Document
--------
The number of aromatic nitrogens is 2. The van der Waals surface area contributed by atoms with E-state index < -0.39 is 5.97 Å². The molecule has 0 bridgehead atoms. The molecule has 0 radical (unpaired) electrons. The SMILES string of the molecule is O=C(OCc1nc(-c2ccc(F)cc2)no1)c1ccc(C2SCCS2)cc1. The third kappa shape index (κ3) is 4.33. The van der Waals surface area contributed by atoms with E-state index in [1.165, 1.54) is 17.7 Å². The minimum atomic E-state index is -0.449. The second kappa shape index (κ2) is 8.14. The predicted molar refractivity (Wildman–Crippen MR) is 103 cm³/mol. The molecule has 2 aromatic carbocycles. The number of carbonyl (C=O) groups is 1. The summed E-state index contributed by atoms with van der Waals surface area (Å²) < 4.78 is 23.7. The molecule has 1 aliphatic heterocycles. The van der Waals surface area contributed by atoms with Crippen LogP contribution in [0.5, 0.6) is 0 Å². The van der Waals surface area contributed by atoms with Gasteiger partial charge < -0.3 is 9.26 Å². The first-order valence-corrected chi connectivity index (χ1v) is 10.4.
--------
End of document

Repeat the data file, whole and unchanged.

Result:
The number of aromatic nitrogens is 2. The van der Waals surface area contributed by atoms with E-state index < -0.39 is 5.97 Å². The molecule has 0 bridgehead atoms. The molecule has 0 radical (unpaired) electrons. The SMILES string of the molecule is O=C(OCc1nc(-c2ccc(F)cc2)no1)c1ccc(C2SCCS2)cc1. The third kappa shape index (κ3) is 4.33. The van der Waals surface area contributed by atoms with E-state index in [1.165, 1.54) is 17.7 Å². The minimum atomic E-state index is -0.449. The second kappa shape index (κ2) is 8.14. The predicted molar refractivity (Wildman–Crippen MR) is 103 cm³/mol. The molecule has 2 aromatic carbocycles. The number of carbonyl (C=O) groups is 1. The summed E-state index contributed by atoms with van der Waals surface area (Å²) < 4.78 is 23.7. The molecule has 1 aliphatic heterocycles. The van der Waals surface area contributed by atoms with Crippen LogP contribution in [0.5, 0.6) is 0 Å². The van der Waals surface area contributed by atoms with Gasteiger partial charge < -0.3 is 9.26 Å². The first-order valence-corrected chi connectivity index (χ1v) is 10.4.